Birdsall’s sentences have rhythm, too, and compress time and place so that a meal becomes a history, from oysters “hauled down from shoals above the terrifyingly wide mouth of the Columbia and fried in an abundance of butter” to dinner at night near Les Halles in the 1920s, then the meatpacking district of Paris, “where butchermen in bloody smocks demolished plates of tripe and calf’s brains, washing away thirst and the reek of carnage with entire bottles of cool, violet-scented Beaujolais.”
He’s just as good with people. Beard’s father was a “noisy shadow,” his mother domineering and more in need of a friend than a child, her pale eyebrows lending her a blank look, “guarded, scoured of passion.” She had run a boardinghouse before marriage and brought the same obsessiveness to stocking their larder. There was food in abundance, but it was an end in itself, not an expression of love. Growing up, Beard was self-enclosed and latent, his face “as plump and pale as milk-poached meringue,” an image half visual, half sound: the lip smack of p’s, the iambic beat of monosyllables crescendoing to a spondee — two punched-out stresses in a row — and then the satisfied slump, the soft landing at the back of the palate.
From the beginning, his was a life of secrets. From a young age he knew he liked boys, not girls. He sensed that his mother had her own thwarted love for someone of the same sex. Meanwhile, although he didn’t know it, his father had a mistress on the side who had borne a child. In an early scene, Beard eagerly awaits the unpacking of lunch on a long railway trip, thinking of those rich treats immured in wax paper, “all of it lavish yet constrained” — a phrase that might well sum up the duality of his later years.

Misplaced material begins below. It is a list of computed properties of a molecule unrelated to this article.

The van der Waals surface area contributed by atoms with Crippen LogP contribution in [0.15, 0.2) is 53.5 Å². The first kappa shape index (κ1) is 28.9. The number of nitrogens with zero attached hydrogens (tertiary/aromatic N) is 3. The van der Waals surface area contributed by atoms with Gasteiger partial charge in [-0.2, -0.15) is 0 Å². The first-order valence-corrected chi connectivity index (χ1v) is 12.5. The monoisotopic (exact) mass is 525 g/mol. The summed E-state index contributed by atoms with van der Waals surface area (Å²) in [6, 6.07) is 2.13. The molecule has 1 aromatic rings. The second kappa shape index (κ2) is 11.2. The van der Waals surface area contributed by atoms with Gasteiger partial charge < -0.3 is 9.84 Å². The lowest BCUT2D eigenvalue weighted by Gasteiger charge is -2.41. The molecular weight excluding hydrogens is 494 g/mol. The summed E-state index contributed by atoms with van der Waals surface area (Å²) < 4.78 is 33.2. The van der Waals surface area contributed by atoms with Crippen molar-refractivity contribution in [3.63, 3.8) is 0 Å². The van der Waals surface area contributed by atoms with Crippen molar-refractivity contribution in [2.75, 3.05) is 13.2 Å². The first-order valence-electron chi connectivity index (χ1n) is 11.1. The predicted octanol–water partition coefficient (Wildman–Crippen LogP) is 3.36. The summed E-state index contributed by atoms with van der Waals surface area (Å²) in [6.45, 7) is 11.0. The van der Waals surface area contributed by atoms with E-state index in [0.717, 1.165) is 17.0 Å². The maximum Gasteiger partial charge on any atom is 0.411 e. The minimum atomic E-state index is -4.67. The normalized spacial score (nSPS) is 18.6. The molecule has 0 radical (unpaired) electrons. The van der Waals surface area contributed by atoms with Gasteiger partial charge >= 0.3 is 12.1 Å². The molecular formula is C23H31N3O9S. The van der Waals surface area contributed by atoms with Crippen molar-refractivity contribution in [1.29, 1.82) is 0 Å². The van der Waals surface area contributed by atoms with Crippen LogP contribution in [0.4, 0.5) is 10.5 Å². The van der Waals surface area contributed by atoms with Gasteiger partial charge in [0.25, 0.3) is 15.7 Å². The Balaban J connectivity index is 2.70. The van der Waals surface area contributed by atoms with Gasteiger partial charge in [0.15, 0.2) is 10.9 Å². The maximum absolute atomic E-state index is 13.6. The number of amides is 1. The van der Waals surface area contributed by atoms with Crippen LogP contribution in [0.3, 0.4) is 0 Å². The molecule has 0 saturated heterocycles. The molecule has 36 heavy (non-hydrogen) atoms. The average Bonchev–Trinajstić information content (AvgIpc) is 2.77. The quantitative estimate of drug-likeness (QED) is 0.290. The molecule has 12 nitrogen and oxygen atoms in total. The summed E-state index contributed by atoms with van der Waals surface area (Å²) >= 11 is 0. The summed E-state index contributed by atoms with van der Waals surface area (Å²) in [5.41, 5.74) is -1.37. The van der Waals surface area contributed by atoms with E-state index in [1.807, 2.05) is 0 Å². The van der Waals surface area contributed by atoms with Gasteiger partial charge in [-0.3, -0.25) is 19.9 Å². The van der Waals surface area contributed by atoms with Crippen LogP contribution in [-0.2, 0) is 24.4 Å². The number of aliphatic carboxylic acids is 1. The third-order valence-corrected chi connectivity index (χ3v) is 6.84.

He would go on to become a public figure who was never truly known, haunted by the youthful trauma of expulsion from an erstwhile progressive college for “an act of oral indecency” with a male professor and ever conscious of the fine line in society that allowed for homosexuality only “as long as it stayed enigmatic and implied.” Food was a stand-in for other experiences and emotions. Birdsall lingers on moments like a discovery of spring peas in a London market, which Beard took home, boiled swiftly, and dipped whole in their pods into melted butter and then his mouth, sucking out the peas: “a map of cravings satisfied in private.”